Consumption in China's smaller cities could triple by 2030, thanks to favorable government policies, a population boom, higher household income and a stronger appetite to spend.
China's lower-tier cities are becoming bigger, richer, and more eager to spend. Driven by recent government policies, improved infrastructure and shifting consumer attitudes, private consumption in smaller cities could be on track to triple between 2017 and 2030.
Lower-tier households tend to have a stronger appetite for discretionary spending because of their lower housing-cost burden.
This increased consumption potential could mean bright prospects for a range of consumer-focused industries with implications for the overall Chinese economy and global investors. “We expect consumption in lower-tier cities to surge from U.S.$2.3 trillion in 2017 to U.S.$6.9 trillion in 2030," says Morgan Stanley’s Chief China Economist Robin Xing. “Further, these smaller cities could be the engine driving China's overall private consumption market of US$11.8 trillion over the same period."
In a recent report from Morgan Stanley Research, Xing and his colleagues in economic and equity research identify five key city clusters—Jing-Jin-Ji Area, Yangtze River Delta, Guangdong Bay Area, Mid-Yangtze River Area, and Chengdu-Chongqing Area—where satellite cities will likely be the key beneficiaries of the government’s interregional development plan and the country's expanding transportation network.
Household Consumption in Lower-Tier Cities Set to Triple
(Annual Household Consumption, USD Trn)
A key driver of this shift is a more flexible Hukou policy, lower living costs, and higher fertility rates in smaller cities. Reflecting the diverging population growth in large and smaller cities, population growth in both Beijing and Shanghai declined in 2017, while annual average growth in lower-tier cities held at 3% over the past five years. The upshot is that smaller cities could contribute 76% of the overall urban population increase by 2030.
“The more flexible Hukou policy means easier access to the social security system in lower-tier cities, reducing the need for precautionary savings, and increasing the attractiveness for migrant workers," says Xing.
Urban Population by Tier of Cities (Based on Usual Residence)
Another factor which is boosting population in smaller cities is a greater willingness to have a second child, compared with Tier-1 cities. In the Shandong province, which is dominated by smaller cities and had the highest birth rate in the nation, 52% of new births in 2016 were second children, well exceeding the national average of 40%.
Another key driver of economic integration and consumption growth in lower-tier cities are the efforts to enhance infrastructure connectivity. “High-speed railway has cut travel time on major routes by more than half," says Edward Xu, equities analyst covering China transportation and infrastructure. “Meanwhile, the improved labor and goods mobility could also encourage industrial relocation from big cities to smaller cities."
Xu adds that the government's consistent budget input and the construction of modern transportation networks—high-speed railroad, highways and airports—will help connectivity and accessibility of China's lower-tier cities improve significantly, driving increased prosperity.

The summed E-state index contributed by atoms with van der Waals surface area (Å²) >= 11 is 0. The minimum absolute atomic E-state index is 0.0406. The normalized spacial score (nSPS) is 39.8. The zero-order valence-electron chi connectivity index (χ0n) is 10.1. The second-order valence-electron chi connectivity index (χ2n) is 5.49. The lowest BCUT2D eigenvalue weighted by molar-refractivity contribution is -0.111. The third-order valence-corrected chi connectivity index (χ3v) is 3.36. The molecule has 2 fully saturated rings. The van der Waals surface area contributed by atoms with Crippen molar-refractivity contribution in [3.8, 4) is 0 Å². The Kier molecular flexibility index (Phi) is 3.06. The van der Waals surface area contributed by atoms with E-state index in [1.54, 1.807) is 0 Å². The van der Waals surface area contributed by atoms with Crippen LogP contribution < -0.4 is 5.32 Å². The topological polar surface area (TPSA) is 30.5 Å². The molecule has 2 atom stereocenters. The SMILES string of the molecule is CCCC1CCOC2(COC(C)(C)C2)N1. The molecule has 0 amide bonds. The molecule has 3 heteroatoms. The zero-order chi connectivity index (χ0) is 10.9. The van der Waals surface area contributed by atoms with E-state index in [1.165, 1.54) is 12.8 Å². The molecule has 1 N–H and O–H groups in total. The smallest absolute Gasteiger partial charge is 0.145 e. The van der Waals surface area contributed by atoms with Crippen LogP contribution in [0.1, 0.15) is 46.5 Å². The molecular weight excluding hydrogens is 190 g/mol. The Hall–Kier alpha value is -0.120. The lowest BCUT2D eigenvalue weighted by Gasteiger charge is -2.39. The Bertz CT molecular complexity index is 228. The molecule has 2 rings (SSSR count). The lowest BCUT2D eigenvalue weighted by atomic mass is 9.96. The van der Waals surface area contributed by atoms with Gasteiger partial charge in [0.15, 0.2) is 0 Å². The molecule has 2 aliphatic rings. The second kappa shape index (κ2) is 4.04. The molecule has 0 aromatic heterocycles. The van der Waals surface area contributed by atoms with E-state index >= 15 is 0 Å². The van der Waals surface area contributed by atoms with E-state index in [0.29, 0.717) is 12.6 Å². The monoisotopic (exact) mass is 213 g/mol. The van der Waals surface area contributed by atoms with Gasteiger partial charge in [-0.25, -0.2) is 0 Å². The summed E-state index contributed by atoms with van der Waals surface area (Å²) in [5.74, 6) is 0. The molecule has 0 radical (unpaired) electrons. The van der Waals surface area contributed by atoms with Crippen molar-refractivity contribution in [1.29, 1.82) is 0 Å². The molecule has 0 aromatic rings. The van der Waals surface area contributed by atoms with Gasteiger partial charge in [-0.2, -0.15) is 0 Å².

A recent survey of 3,346 consumers by AlphaWise, Morgan Stanley’s evidence-based research group, showed that economic trends are also narrowing the household income gap between lower-tier cities and Tier-1 cities.
“These households tend to have a stronger appetite than larger cities for discretionary spending because of their lower housing-cost burden," says Lillian Lou, the firm’s lead equity analyst covering China’s consumer industry. “This confirms our earlier finding that there is a high pursuit of value, potential for upgrades, and strong perception of local brands among consumers in lower-tier regions."
The AlphaWise survey also showed that consumers in lower-tier cities are now catching up with Tier 1 & 2 markets in valuing quality over price. Speed, service and better entertainment also play into purchasing decisions.
For global investors, this upgrade potential will likely benefit home appliances; express delivery; online shopping, including groceries; food & beverage, including milk products; movie theaters; Macau gaming; and online media entertainment.
Consumers in the five city clusters also have a higher intention than the national average to spend on airlines and travel, property investment and education, home decoration, and electronics. In addition, lower-tier city households are spending more for high-frequency/low-ticket products such as beauty supplies, makeup, snacks, beverages and online groceries.
“Consumers in these cities also rely more on mobile devices for online shopping. eCommerce has enabled greater consumption in lower-tier areas with better pricing and improving delivery speed," Lou says. “With improving infrastructure to speed up delivery services and lower logistics costs, we expect online shopping to further drive consumption in lower-tier areas."
Key risks to the bullish outlook for lower-tier cities consumption include policy curbs on household leverage buildup (which could impose some pressures on consumer discretionary spending such as online shopping, discretionary services and consumer electronics), a housing market correction, supply-side policies on the industrial sectors, and a rise in U.S.-China trade frictions.
But Xing says these risks are manageable. “These areas have a resilient job market thanks to a rising service sector, still-comfortable housing affordability, continued population migration, and better economic integration. Long term, the consumption potential in these lower-tier Chinese cities is even more bullish than we first thought.”